The District has teamed up with the Greater Cleveland Food Bank to serve hot and nutritious meals to children for free at 18 schools.
The menu, which changes daily, features items that were popular with students during the school year, said Mary Kay Auger, director of operations for the food and child nutrition department. The meals meet the standards set by the Healthy, Hunger-Free Kids Act of 2010.
Breakfast options include eggs, turkey sausage and pancakes. Lunch and dinner might be chicken patties or “taco boats.” The schools also offer two varieties of vegetables and fresh fruit for each meal, as well as low-fat or fat-free milk.
The U.S. Department of Agriculture will reimburse the District for the cost of the meals.
Families say the convenient locations make it easier to keep their children fed during summer break.
“It’s helpful, because when you have a large family, you’re able to feed them and not worry about them not getting certain foods,” said Bentiza Montgomery, who said she takes her five children to Walton School for lunch.
Community leaders are praising efforts to serve families nutritious food, especially in neighborhoods with limited access to healthy meals.
“The reality is that low-income, minority populations tend to have greater health disparities, and those health disparities are not relative to lack of food -- it’s relative to too much of the food that’s not good for you,” said Timothy Tramble, executive director of Burten, Bell, Carr Development, Inc.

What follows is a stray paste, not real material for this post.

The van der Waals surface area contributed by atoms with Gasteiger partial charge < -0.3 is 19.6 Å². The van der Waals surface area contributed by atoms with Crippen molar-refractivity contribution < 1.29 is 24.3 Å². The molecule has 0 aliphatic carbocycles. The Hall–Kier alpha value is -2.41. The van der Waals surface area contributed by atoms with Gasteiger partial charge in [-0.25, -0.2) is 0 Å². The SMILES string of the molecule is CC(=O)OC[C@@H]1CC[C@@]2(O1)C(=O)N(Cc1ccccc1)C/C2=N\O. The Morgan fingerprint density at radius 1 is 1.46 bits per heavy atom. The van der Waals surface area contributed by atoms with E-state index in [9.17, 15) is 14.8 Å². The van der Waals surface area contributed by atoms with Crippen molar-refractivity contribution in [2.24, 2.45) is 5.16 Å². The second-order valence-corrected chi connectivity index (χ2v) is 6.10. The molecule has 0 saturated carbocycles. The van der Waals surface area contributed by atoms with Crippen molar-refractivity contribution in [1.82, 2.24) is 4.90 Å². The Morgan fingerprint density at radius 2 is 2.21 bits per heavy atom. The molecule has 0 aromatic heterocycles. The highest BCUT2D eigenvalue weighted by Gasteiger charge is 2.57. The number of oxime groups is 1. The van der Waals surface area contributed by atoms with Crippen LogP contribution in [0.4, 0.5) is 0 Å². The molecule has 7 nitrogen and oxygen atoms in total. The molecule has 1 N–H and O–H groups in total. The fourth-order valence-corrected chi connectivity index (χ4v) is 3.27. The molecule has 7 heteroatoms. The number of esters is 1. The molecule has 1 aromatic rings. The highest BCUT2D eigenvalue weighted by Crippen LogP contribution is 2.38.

“I’m happy that they’re focusing not just on getting people food, but getting people nutritious and wholesome food products that would contribute to their overall health,” said Tramble, whose nonprofit organization serves the Kinsman and Central neighborhoods.
Lowell Perry, executive director of the Cleveland Central Promise Neighborhood organization, said the meals program also could help forge meaningful connections between schools and the community.
“The more we can have kids and families coming to the schools, the more the school can be seen as a community resource,” Perry said.
Marion-Sterling School Principal Adrianna Chestnut said the meals program demonstrates the District’s desire to consistently support families, even when school isn’t in session.
“We’re providing those safe spaces throughout the city so they know they’re cared for and they’re loved,” she said.
Helping children in need is just one of the goals of the program. Joseph Vaughn, director of food and child nutrition services, said he hopes all families take advantage of the program and make it a part of their summer routine.<